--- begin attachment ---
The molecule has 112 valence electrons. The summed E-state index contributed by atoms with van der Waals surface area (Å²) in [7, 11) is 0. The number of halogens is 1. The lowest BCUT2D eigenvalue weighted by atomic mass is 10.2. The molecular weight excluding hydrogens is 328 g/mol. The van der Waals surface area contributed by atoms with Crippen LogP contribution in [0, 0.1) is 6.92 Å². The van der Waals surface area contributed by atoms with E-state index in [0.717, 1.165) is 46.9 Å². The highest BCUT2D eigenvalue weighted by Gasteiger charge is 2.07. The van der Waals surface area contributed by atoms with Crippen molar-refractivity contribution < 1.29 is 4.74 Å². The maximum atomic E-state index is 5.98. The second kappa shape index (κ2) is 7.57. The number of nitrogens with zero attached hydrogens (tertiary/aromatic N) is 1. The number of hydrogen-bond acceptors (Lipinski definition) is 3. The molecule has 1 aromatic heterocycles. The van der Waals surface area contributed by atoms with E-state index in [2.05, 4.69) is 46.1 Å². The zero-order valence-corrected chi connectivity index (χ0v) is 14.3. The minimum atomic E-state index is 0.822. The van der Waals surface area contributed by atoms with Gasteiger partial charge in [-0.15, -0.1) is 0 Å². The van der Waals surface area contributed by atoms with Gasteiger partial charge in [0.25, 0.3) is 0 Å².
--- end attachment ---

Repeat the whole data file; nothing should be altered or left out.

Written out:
The molecule has 112 valence electrons. The summed E-state index contributed by atoms with van der Waals surface area (Å²) in [7, 11) is 0. The number of halogens is 1. The lowest BCUT2D eigenvalue weighted by atomic mass is 10.2. The molecular weight excluding hydrogens is 328 g/mol. The van der Waals surface area contributed by atoms with Crippen LogP contribution in [0, 0.1) is 6.92 Å². The van der Waals surface area contributed by atoms with E-state index in [0.717, 1.165) is 46.9 Å². The highest BCUT2D eigenvalue weighted by Gasteiger charge is 2.07. The van der Waals surface area contributed by atoms with Crippen molar-refractivity contribution < 1.29 is 4.74 Å². The maximum atomic E-state index is 5.98. The second kappa shape index (κ2) is 7.57. The number of nitrogens with zero attached hydrogens (tertiary/aromatic N) is 1. The number of hydrogen-bond acceptors (Lipinski definition) is 3. The molecule has 1 aromatic heterocycles. The van der Waals surface area contributed by atoms with E-state index in [2.05, 4.69) is 46.1 Å². The zero-order valence-corrected chi connectivity index (χ0v) is 14.3. The minimum atomic E-state index is 0.822. The van der Waals surface area contributed by atoms with Gasteiger partial charge in [-0.15, -0.1) is 0 Å². The van der Waals surface area contributed by atoms with Gasteiger partial charge in [0.25, 0.3) is 0 Å².